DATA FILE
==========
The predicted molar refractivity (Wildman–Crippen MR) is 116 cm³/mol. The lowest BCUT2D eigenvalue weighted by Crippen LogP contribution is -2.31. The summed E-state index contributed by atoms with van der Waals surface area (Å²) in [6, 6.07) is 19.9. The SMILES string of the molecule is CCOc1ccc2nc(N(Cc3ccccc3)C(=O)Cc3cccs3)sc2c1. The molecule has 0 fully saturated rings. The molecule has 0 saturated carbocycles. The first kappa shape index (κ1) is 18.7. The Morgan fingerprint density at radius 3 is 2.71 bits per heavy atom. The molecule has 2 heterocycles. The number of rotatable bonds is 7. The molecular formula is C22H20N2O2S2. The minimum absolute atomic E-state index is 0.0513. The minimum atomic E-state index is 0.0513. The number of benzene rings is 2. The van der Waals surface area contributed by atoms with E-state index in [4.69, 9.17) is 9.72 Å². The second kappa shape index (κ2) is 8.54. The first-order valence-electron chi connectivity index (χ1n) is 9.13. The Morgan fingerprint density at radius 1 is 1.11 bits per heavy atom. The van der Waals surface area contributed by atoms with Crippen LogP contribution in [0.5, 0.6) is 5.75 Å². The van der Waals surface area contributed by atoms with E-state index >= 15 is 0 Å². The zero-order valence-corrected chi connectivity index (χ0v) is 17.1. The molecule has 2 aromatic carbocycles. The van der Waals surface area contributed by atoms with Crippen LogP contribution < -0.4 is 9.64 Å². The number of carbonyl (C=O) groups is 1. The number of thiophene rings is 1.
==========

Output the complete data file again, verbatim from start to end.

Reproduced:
The predicted molar refractivity (Wildman–Crippen MR) is 116 cm³/mol. The lowest BCUT2D eigenvalue weighted by Crippen LogP contribution is -2.31. The summed E-state index contributed by atoms with van der Waals surface area (Å²) in [6, 6.07) is 19.9. The SMILES string of the molecule is CCOc1ccc2nc(N(Cc3ccccc3)C(=O)Cc3cccs3)sc2c1. The molecule has 0 fully saturated rings. The molecule has 0 saturated carbocycles. The first kappa shape index (κ1) is 18.7. The Morgan fingerprint density at radius 3 is 2.71 bits per heavy atom. The molecule has 2 heterocycles. The number of rotatable bonds is 7. The molecular formula is C22H20N2O2S2. The minimum absolute atomic E-state index is 0.0513. The minimum atomic E-state index is 0.0513. The number of benzene rings is 2. The van der Waals surface area contributed by atoms with E-state index in [4.69, 9.17) is 9.72 Å². The second kappa shape index (κ2) is 8.54. The first-order valence-electron chi connectivity index (χ1n) is 9.13. The Morgan fingerprint density at radius 1 is 1.11 bits per heavy atom. The van der Waals surface area contributed by atoms with Crippen LogP contribution in [0.5, 0.6) is 5.75 Å². The van der Waals surface area contributed by atoms with E-state index >= 15 is 0 Å². The zero-order valence-corrected chi connectivity index (χ0v) is 17.1. The molecule has 2 aromatic carbocycles. The van der Waals surface area contributed by atoms with Crippen LogP contribution < -0.4 is 9.64 Å². The number of carbonyl (C=O) groups is 1. The number of thiophene rings is 1.